Coats and Murkowski are up for reelection in 2016.
The Obama administration is seeking to reach a deal on a framework with Iran by the end of the month that would remove sanctions on that country in exchange for concessions meant to prevent Tehran from developing a nuclear weapon.
The U.S. is seeking commitments from Iran that would ensure vigorous inspections and limit the country’s ability to enrich uranium to the point where it would take one year for Iran to acquire enough nuclear fuel to develop a weapon if it broke an agreement.
Skeptics of Obama’s diplomacy with Iran exist in both parties, and a number of Democrats hailed a speech last week to Congress by Israeli Prime Minister Benjamin Netanyah, who argued it would be impossible for Obama to negotiate a good deal with Iran that would keep Israel safe.
Netanyahu’s controversial address appeared to give Republicans some momentum, but Democrats in the Senate quickly balked at a plan by McConnell to hold a procedural vote this week on legislation sponsored by Corker and Sen. Robert MenendezRobert MenendezTim Kaine backs call to boost funding for Israeli missile defense GMO labeling bill advances in the Senate over Dem objections Overnight Finance: Trump threatens NAFTA withdrawal | Senate poised for crucial Puerto Rico vote | Ryan calls for UK trade deal | Senate Dems block Zika funding deal MORE (D-N.J.) that would require Congress to review a proposed deal with Iran before it could be approved.
The Corker-Menendez bill itself is seen as a softer approach to a bill from Sen. Mark KirkMark KirkDem Senate hopefuls seek boost from convention Former employees reject settlement in lawsuit against Duckworth Duckworth wears ‘You can pee next to me’ shirt MORE (R-Ill.) and Menendez that would restore and impose new sanctions if no deal is reached, or if Iran violates the deal. The sanctions bill appeared to have a veto-proof majority earlier this year.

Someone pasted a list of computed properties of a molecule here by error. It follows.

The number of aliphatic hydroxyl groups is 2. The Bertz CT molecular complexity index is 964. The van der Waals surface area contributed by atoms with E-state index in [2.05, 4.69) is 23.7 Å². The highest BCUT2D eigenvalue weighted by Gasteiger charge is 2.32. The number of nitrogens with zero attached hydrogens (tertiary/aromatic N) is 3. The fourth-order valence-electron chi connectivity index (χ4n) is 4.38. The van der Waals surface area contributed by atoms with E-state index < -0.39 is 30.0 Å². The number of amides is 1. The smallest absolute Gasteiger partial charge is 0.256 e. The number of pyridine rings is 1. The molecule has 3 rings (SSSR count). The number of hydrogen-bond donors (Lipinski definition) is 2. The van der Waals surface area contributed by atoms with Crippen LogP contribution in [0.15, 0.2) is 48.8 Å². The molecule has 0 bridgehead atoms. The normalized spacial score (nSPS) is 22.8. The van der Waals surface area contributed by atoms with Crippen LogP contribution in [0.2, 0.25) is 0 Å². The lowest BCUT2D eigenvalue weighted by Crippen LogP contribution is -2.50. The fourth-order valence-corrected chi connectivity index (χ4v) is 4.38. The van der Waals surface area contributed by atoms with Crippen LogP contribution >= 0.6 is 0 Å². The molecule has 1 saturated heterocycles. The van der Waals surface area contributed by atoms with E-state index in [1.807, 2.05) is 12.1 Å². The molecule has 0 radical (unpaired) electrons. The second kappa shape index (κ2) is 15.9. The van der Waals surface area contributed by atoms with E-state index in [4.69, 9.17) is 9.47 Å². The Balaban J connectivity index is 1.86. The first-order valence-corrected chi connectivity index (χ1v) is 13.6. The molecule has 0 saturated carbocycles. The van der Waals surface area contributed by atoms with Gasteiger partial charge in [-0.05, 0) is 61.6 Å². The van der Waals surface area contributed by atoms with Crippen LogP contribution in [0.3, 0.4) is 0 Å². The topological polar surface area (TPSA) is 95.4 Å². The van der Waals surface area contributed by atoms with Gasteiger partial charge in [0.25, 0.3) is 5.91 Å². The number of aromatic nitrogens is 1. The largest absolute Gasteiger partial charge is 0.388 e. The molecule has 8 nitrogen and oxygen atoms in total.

Now, it’s not clear it would get 60 votes.
Democrats went to the Senate floor on Monday to denounce the Cotton letter, which suggested that any deal with Iran could be undone after Obama leaves the White House in 2017.
Vice President Biden, a former chairman of the Senate Foreign Relations panel, said the letter “threatens to undermine” the president’s ability to negotiate with other countries.
“The senators’ letter, in the guise of a constitutional lesson, ignores two centuries of precedent and threatens to undermine the ability of any future American President, whether Democrat or Republican, to negotiate with other nations on behalf of the United States,” he said in a statement Monday night.
Even former Secretary of State Hillary ClintonHillary Rodham ClintonTrump: Muslim soldier was a hero but his father 'has no right' to criticize me Interim DNC chair to impose 'tough standards' after email leaks Mark Cuban campaigns for Clinton in hometown of Pittsburgh MORE, speaking at a New York press conference about the controversy over her private email account, sought to hammer the GOP. She said the letter was “out of step with the best traditions of American leadership.”
In a statement, Coats pointed to the need to end the partisanship in order for Republicans to win the policy battle.
“Though we may disagree on tactics, we all recognize that bipartisan support is necessary to override President Obama’s promised veto,” he said in a statement.